It will be at least two months before the City of Jenkins can take action toward formally approving alcohol sales in the city after citizens voted overwhelmingly last week to approve liquor sales for the first time since Letcher County was voted dry in 1943.
Jenkins Mayor Todd Depriest told The Mountain Eagle that the city will not be able take any action on the September 27 wet/dry election while votes are being certified by the Kentucky Alcoholic Beverage Control Commission. He said this a standard process and will take 61 days from the time Letcher County Court Clerk Winston Meade finalized the vote count. At that time, the city will meet with representatives of the ABC Commission and will begin work on an ABC ordinance for the city.
Meanwhile, Jenkins residents and businesses will see no changes in city tax rates for the coming year.
At the October meeting of the Jenkins City Council this week, City Manager Benny McCall told the council that by itself, a proposed one-point reduction in the Motor Vehicle Tax rate would not be devastating, but when combined with the loss of revenue from the recent losses of businesses such as Ferus Inc. and Mine Management Inc., it would compound the city’s financial woes. McCall said the loss of the two businesses would probably cost the city about $100,000. City Attorney Randall Tackett also mentioned the loss of the Edwards IGA food market and said that as of right now, the store and employees have not been replaced either.
After the discussion, the council voted unanimously to keep the city tax rates the same as last year. The tax rate for real and tangible property will remain at 34.99 cents per $100 and the rate for motor vehicles will remain at 42.19 cents per $100. Councilman Rick Damron, who suggested lowering the Motor Vehicle Tax by one cent at last month’s meeting, did not attend the October meeting and there were no objections to keeping both rates, although several council members said they would like to be able to lower taxes if it was feasible.
Mayor Todd Depriest told the council his office had cut everything possible to keep costs down and said that at present the city is operating with three police officers after spending most of the summer with just Chief Jim Stephens and Deputy Chief Josh Richardson on the job. Depriest said he hopes to avoid any layoffs during the economic crunch, and that right now the city is operating on an even keel. He added that the city now has 16 fewer employees than were on the payroll several years back, and those losses have been due to attrition.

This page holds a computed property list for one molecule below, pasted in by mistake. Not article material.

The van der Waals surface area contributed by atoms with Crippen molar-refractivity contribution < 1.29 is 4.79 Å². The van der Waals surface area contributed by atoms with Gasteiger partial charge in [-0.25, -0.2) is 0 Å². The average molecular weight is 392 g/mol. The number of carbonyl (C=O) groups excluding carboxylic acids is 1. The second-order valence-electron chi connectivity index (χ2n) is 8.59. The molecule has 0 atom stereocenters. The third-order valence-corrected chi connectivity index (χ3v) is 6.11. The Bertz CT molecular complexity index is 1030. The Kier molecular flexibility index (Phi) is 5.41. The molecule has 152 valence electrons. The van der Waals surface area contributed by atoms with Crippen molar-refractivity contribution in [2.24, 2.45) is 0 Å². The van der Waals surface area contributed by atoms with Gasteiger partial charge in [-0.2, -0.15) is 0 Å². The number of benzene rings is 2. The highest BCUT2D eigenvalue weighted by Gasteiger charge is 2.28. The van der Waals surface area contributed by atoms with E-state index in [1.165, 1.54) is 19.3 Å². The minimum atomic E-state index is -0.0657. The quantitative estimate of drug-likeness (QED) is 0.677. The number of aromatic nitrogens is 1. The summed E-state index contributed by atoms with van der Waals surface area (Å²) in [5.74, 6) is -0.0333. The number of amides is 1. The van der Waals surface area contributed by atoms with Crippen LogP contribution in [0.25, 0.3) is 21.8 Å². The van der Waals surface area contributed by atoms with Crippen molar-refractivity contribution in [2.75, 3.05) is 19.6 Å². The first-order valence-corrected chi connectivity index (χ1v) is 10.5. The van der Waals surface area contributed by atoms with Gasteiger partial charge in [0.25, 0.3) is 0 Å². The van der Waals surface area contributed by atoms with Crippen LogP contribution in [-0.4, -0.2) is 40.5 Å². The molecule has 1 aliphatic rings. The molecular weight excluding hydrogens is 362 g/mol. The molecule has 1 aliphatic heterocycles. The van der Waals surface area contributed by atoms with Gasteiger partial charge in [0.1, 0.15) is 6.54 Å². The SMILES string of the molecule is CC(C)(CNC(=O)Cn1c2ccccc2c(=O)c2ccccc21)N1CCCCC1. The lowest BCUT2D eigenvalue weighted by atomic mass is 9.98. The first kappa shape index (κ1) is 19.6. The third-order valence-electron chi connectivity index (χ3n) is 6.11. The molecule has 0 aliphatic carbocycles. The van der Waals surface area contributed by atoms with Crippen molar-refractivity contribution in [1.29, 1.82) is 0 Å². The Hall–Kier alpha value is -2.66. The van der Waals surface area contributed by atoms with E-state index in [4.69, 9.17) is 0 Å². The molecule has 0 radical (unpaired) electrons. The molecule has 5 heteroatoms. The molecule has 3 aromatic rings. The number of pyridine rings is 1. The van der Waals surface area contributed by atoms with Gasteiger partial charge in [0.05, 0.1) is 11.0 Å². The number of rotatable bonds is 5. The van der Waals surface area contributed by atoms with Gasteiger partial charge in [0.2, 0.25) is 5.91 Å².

Police Chief Stephens added that he has received a number of compliments about the work that Richardson and Officer Mike Garner are doing since Garner joined the department. He said the majority of the compliments praised the two officers’ quick response to calls and their patrol activity.
In other business, Depriest said the city’s monthly water report contained very good news in the form of only a five percent water loss rate for September, which marked the first month of operation with all new city water lines. Depriest said that except for a few lines in areas that are difficult to reach and have only a few homes, the city has finally completed the Jenkins Waterline Replacement Project that cut out all of the old city lines, some of which dated back to the city’s founding in 1912. Most of the old lines were charged until they were finally turned off.
Five years ago, the city regularly had unaccounted for water losses of more than 50 percent. Depriest said that Nesbitt Engineering is still looking for funding to extend lines to the areas without the newest lines, but added that most of the lines in question only date back to the 1990s.
In other city business:
• Halloween Safe Night will be held in the Jenkins City Park on Monday October 31, from 6 p.m until 8 p.m.
• Ken Reid of Nesbitt Engineering reported that the Dunham Water Improvement Project is now complete and submitted an invoice from contractors Ronnie Mullins and Sons for $75,561.45.
• Reid also announced that the Fleming- Neon Interconnect is about 30 percent finished. The interconnect will allow Jenkins to sell water to the City of Fleming-Neon in emergencies and will add as many as 22 potential new customers to the Jenkins system.